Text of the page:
“As a part of my haircut today, I would like to get the puzzle piece for autism shaved into the back of my head,” Bobby circled the top of his head with his finger.
“Sure! Mom,” the hairdresser turned to address me, “do you have a picture of the puzzle piece I could reference?”
“You bet!” and I whipped out my phone.
Today, Bobby had the autism puzzle piece shaved into the back of his head. When I asked him why he wanted to do this, he said, “for our family.”
People will ask him about the puzzle piece, and he will start a conversation about autism. About his family and why autism awareness is so important to him.
Chances are you have seen the puzzle piece, a symbol created to reference autism, a puzzling condition, back in 1963.
Maybe you have seen the colorful autism ribbon with a puzzle pattern to reflect the complexity of the autism spectrum stuck to the back of someone’s car.
Or you have seen the landmarks Light It Up Blue.
Tomorrow is April 2, World Autism Awareness Day. The day we Light It Up Blue to help raise awareness for autism. All around the world, landmarks will be lit blue. Around the neighborhood, blue lights will shine. Around town, people will be donning their blue clothes. All for autism.
I love seeing the landmarks Light It Up Blue. I love to see unity and support for autism. I love to hear and see people come together in this one small way.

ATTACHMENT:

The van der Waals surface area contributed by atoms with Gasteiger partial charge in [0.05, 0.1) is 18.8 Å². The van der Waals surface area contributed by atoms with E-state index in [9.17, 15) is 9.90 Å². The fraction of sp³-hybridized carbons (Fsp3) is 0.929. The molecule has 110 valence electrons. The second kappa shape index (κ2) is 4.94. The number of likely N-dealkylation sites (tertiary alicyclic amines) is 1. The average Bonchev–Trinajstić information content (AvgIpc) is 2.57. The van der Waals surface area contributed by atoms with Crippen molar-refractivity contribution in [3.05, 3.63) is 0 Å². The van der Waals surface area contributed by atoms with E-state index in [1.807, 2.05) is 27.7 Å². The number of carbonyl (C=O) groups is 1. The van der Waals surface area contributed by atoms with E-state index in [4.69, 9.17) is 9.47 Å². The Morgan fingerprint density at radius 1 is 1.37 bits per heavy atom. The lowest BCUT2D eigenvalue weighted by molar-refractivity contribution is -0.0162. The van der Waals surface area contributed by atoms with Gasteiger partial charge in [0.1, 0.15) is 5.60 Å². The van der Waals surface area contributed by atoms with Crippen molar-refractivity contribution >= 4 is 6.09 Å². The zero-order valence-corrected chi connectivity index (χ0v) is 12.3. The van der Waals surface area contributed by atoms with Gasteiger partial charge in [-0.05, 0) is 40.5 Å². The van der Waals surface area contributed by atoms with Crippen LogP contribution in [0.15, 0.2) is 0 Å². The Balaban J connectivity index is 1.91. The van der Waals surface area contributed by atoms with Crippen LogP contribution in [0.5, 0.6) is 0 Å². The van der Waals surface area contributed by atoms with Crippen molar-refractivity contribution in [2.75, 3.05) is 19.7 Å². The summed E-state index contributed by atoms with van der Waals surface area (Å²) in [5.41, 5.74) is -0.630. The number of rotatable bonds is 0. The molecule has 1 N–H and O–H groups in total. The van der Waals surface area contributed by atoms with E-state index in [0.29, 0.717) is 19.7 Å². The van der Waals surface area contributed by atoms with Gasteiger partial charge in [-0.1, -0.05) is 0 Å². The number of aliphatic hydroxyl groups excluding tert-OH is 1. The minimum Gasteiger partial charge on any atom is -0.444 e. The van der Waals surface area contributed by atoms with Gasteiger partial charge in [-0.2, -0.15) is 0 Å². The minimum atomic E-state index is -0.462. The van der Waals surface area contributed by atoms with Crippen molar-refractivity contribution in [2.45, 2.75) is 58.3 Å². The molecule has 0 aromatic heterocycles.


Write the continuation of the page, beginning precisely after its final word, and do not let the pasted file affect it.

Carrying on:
I love to see the conversation start.
I understand that not everyone agrees with the Light It Up Blue campaign, the puzzle piece or the rainbow puzzle ribbon.
For our house? We do.
Autism awareness is an everyday reality for our family. We are so excited to spread awareness as a family. Because we want to take the next step. We want awareness to spread to have our family, and others affected by autism, be understood, accepted and included. Wearing blue, is just the first step.
Today, Bobby put the puzzle piece on his head. It will be with him for the next few weeks, until his hair grows out. His friends are going to ask him about it and he will tell them about autism. People he knows or does not know are going to see it, and hopefully ask or think about autism. And Bobby is willing to have those discussions.
Why? Because he has been affected by autism. He loves two very important people to him that are facing the challenges of autism daily. And he wants them to be understood and included.
I will wear blue tomorrow. I will watch throughout the day to see landmarks go blue. My family will wear blue and Bobby will don his puzzle piece. Our family unit will continue to love and support one another. We will enter the community to show others we are autism aware and will support others affected by autism.
Because we want to take that next step. We want those on the spectrum, our family and other autism families to be understood, accepted and included.
I am not the only one that likes Bobby’s puzzle piece. Later in the day, Declan spoke up:
“Bobby, I like the puzzle piece on your head. I think it is awesome.”